Ask a Franciscan

The Heroic Act

Q. Many years ago, as a child of 11 or 12, I read a book on Fatima. At the end of the book was a pledge called a heroic act where persons pledged to give all the indulgences they earned during life and after death to the souls in purgatory.

I made this act and I have never seen anything about this since and I can’t find the book it was in. Do you know anything about it?

A. There is indeed a practice of piety called the Heroic Act. It has been encouraged by the Theatine Order. It is called heroic because of the complete selflessness involved in the practice. According to T.C. O’Brien in the Encyclopedic Dictionary of Religion, persons who make the heroic act offer to God any and all indulgences they might gain, as well as all expiatory works and all prayers offered for them after death.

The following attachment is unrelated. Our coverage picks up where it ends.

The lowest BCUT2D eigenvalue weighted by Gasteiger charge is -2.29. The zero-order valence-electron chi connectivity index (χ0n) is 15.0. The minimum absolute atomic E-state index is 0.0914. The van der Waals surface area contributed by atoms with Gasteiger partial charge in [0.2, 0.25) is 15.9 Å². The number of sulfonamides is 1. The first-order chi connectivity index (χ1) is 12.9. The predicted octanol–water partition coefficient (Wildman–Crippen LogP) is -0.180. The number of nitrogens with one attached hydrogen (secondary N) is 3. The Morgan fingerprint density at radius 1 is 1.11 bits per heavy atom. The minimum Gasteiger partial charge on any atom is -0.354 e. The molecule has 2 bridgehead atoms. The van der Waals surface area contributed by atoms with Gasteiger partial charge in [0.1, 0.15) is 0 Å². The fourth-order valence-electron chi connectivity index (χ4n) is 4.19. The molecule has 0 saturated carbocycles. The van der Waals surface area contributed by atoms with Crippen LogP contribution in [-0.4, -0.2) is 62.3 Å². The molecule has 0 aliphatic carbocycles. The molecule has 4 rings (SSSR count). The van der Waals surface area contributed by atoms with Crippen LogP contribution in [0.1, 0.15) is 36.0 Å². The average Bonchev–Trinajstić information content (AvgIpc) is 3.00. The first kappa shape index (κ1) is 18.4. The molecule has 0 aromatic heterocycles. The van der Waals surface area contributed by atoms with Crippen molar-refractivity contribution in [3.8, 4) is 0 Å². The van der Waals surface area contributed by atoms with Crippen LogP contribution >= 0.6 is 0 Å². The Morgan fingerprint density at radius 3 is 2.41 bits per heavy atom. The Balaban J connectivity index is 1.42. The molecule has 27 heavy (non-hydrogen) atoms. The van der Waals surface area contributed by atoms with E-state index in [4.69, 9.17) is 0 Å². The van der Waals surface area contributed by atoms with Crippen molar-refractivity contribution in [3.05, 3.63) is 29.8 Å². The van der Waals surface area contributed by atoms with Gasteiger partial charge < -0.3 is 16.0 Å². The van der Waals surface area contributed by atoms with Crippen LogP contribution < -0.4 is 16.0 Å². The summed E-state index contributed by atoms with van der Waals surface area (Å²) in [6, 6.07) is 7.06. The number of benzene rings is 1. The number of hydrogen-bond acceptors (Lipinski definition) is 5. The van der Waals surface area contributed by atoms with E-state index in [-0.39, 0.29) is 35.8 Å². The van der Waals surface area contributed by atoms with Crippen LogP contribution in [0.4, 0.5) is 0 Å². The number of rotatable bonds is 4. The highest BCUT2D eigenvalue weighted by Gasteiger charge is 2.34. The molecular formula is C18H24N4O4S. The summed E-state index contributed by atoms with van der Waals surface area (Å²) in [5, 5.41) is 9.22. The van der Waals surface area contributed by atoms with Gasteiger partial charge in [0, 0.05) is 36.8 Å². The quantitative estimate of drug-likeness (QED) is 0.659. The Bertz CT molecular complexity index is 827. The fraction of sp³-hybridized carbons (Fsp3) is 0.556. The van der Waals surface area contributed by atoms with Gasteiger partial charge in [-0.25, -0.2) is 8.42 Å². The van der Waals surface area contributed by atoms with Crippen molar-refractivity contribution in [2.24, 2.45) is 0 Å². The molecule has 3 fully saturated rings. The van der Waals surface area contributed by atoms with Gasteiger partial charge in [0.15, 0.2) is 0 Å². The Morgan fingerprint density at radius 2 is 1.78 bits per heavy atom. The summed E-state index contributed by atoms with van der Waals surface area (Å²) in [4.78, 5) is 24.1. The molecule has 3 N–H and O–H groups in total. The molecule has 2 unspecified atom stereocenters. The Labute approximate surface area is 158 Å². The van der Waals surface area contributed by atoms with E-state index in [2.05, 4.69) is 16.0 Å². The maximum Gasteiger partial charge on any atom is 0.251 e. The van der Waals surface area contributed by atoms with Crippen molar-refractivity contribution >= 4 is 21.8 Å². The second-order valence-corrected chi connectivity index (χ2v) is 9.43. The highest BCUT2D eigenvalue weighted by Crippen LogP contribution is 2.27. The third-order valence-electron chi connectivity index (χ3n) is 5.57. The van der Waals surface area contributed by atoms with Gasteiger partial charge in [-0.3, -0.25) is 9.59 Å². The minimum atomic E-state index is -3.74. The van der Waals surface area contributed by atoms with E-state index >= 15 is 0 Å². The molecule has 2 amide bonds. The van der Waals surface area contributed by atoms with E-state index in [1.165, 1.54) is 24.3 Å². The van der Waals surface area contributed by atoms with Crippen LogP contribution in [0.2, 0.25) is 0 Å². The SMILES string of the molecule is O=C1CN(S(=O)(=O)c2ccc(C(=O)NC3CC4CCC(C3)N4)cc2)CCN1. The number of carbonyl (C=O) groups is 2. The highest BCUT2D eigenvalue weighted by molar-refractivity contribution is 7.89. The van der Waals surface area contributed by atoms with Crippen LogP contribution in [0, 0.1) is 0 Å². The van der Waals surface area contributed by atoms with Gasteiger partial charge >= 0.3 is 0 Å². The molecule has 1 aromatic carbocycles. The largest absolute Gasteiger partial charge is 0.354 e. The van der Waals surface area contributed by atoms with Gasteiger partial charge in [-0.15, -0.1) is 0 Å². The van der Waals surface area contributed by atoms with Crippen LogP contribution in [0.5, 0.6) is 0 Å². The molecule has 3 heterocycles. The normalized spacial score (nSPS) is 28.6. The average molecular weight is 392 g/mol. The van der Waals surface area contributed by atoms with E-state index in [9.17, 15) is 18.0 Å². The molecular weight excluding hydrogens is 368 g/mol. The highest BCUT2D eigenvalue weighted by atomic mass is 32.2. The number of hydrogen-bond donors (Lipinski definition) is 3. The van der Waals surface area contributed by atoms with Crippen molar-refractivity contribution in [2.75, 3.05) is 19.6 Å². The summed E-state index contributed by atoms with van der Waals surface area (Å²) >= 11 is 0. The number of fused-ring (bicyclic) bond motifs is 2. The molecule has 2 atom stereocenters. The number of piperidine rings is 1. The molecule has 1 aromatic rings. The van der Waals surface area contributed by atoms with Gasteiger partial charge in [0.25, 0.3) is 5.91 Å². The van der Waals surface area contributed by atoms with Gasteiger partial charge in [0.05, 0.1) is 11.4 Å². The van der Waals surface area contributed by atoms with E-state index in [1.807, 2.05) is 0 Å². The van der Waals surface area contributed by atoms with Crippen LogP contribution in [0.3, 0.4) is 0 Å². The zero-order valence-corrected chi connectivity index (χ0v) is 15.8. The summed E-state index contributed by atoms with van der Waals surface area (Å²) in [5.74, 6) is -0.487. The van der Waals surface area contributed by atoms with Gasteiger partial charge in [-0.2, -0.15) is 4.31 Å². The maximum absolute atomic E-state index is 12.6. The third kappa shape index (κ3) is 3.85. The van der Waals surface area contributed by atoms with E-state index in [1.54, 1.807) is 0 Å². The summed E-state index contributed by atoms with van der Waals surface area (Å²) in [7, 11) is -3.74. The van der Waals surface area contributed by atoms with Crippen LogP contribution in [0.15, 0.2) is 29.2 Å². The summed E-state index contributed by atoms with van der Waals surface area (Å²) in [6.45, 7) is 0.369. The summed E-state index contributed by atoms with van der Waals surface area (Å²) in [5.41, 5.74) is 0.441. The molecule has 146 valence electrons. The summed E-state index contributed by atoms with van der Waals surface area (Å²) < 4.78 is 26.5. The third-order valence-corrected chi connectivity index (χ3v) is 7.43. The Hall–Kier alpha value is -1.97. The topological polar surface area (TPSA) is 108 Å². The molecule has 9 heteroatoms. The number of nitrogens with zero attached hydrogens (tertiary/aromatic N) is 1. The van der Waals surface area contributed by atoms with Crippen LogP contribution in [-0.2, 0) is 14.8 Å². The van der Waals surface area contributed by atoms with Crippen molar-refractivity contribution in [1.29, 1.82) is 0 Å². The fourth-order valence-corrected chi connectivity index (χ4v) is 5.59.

The Heroic Act should not be confused with Saint Louis Marie de Montfort’s act of total consecration to Mary or the offering made by “victim souls.”

De Montfort urged that the most perfect devotion to Mary was in consecrating self entirely to her, and Jesus through her, becoming a slave of Mary. That means completely consecrating self to Mary for all eternity—body, soul, spiritual and material possessions, the atoning value and merits of our good actions and the right to dispose of them, past, present and future.

The act of “victim souls” is to accept suffering without reservation in union with the self-offering of Christ in atonement for sin. O’Brien remarks that this offering is not to be made lightly or easily permitted by a spiritual director.

I would say the same of the Heroic Act and total consecration. They should not be spur-of-the-moment actions but thoughtful and mature acts.


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